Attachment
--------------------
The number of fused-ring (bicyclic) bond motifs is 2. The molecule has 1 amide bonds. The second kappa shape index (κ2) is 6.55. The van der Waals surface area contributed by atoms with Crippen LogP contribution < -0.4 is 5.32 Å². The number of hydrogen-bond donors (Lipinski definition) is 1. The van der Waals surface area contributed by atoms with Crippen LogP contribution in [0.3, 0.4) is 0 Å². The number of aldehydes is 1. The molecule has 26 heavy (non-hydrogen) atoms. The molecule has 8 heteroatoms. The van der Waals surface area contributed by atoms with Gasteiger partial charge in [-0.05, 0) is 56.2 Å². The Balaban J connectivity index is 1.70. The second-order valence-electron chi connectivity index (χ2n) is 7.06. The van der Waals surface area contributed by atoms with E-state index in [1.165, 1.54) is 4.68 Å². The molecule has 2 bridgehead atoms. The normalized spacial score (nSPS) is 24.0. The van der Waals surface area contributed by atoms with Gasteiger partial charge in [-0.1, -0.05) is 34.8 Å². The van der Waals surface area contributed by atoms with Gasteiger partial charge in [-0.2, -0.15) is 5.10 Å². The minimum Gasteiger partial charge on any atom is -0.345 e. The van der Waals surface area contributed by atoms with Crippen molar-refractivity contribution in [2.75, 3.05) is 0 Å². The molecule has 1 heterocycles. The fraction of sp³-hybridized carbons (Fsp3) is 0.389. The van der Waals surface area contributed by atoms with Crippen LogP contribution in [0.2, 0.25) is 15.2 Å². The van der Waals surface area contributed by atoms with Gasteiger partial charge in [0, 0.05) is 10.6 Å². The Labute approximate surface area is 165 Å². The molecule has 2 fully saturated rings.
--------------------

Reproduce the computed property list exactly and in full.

The number of fused-ring (bicyclic) bond motifs is 2. The molecule has 1 amide bonds. The second kappa shape index (κ2) is 6.55. The van der Waals surface area contributed by atoms with Crippen LogP contribution < -0.4 is 5.32 Å². The number of hydrogen-bond donors (Lipinski definition) is 1. The van der Waals surface area contributed by atoms with Crippen LogP contribution in [0.3, 0.4) is 0 Å². The number of aldehydes is 1. The molecule has 26 heavy (non-hydrogen) atoms. The molecule has 8 heteroatoms. The van der Waals surface area contributed by atoms with Gasteiger partial charge in [-0.05, 0) is 56.2 Å². The Balaban J connectivity index is 1.70. The second-order valence-electron chi connectivity index (χ2n) is 7.06. The van der Waals surface area contributed by atoms with E-state index in [1.165, 1.54) is 4.68 Å². The molecule has 2 bridgehead atoms. The normalized spacial score (nSPS) is 24.0. The van der Waals surface area contributed by atoms with Gasteiger partial charge in [-0.1, -0.05) is 34.8 Å². The van der Waals surface area contributed by atoms with Gasteiger partial charge in [-0.2, -0.15) is 5.10 Å². The minimum Gasteiger partial charge on any atom is -0.345 e. The van der Waals surface area contributed by atoms with Crippen molar-refractivity contribution in [2.75, 3.05) is 0 Å². The molecule has 1 heterocycles. The fraction of sp³-hybridized carbons (Fsp3) is 0.389. The van der Waals surface area contributed by atoms with Crippen LogP contribution in [0.2, 0.25) is 15.2 Å². The van der Waals surface area contributed by atoms with Gasteiger partial charge in [0, 0.05) is 10.6 Å². The Labute approximate surface area is 165 Å². The molecule has 2 fully saturated rings.